Rev, Joseph Thaxter, in some notes, speaks of a great gale and rain storm Aug. 12, 1778, which caused terrible destruction of trees and injured the corn more than had ever been known, producing the greatest scarcity of bread ever known in New England.
Also, he speaks of very heavy rain August 23d, 1806, followed by a violent east wind the next day, which beat the corn down to the ground and stripped off the apples from the trees, doing much damage.
Of 1816 he says, — ”This year has been remarkably cold; hard frost in May; no corn fit to roast till 15th of September; a very severe frost 26th September, cut off almost all the corn through New England; many suffered for bread through the winter; rye $1.50; corn $1.50. Corn was brought from St. Domingo and from New Orleans. There was a very great scarcity in England, Ireland, France, and all the south of Europe.”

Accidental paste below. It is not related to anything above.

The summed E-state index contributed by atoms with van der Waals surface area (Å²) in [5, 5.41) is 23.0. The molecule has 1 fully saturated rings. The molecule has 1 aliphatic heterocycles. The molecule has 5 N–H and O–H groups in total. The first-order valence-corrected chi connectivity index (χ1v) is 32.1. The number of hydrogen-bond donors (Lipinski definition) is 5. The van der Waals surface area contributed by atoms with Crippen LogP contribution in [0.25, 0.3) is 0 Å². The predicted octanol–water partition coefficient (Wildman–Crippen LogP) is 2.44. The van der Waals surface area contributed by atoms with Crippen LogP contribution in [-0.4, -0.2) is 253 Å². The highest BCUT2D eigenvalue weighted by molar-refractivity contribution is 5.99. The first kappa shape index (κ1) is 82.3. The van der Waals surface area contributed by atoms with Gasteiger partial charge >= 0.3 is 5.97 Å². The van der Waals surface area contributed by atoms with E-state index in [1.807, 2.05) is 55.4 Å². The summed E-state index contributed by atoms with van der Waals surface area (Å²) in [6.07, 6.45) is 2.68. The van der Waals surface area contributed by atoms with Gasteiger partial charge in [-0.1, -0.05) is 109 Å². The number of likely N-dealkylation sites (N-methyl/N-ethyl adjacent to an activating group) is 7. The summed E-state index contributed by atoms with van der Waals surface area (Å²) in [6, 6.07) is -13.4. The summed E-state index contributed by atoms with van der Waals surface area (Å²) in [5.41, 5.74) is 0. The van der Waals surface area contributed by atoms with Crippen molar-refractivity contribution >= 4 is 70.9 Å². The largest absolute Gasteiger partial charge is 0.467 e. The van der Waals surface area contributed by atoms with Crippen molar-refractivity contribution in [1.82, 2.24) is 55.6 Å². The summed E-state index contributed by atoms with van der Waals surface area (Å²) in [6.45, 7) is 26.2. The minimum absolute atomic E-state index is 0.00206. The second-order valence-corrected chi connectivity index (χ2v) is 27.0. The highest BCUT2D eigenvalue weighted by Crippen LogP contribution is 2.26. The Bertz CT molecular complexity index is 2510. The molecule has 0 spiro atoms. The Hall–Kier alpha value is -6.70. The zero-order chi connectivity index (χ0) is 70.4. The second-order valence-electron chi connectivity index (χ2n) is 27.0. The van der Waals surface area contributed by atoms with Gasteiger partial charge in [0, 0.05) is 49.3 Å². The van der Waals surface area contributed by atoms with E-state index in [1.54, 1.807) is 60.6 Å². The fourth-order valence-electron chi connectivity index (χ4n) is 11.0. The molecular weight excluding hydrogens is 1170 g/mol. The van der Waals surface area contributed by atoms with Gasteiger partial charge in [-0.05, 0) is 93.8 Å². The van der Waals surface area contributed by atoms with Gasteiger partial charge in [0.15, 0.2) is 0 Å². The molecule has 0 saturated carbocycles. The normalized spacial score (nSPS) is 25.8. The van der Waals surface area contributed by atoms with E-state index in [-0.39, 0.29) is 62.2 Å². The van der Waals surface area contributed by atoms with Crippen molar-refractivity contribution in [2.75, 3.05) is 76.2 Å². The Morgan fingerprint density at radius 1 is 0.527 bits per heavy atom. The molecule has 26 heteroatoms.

In 1820. — ”In the night of the 10th of February, there was more snow fell than has ever been known in the memory of man. It was followed by remarkable mild and soggy weather, and by the 27th was gone, without rain, except a sprinkling a few times.”
December 31, 1819. “About 4 o’clock in the morning there was a most violent gale of wind; it broke several squares of glass in the meeting house, and shattered the roof so much that we are obliged to have our meetings in the Court House.”
April 17, 1821.—”A snow storm from the N. E., and at eight a heavy gale of wind with snow, and hail. The 18th extremely cold; ice hard enough to bear a man.”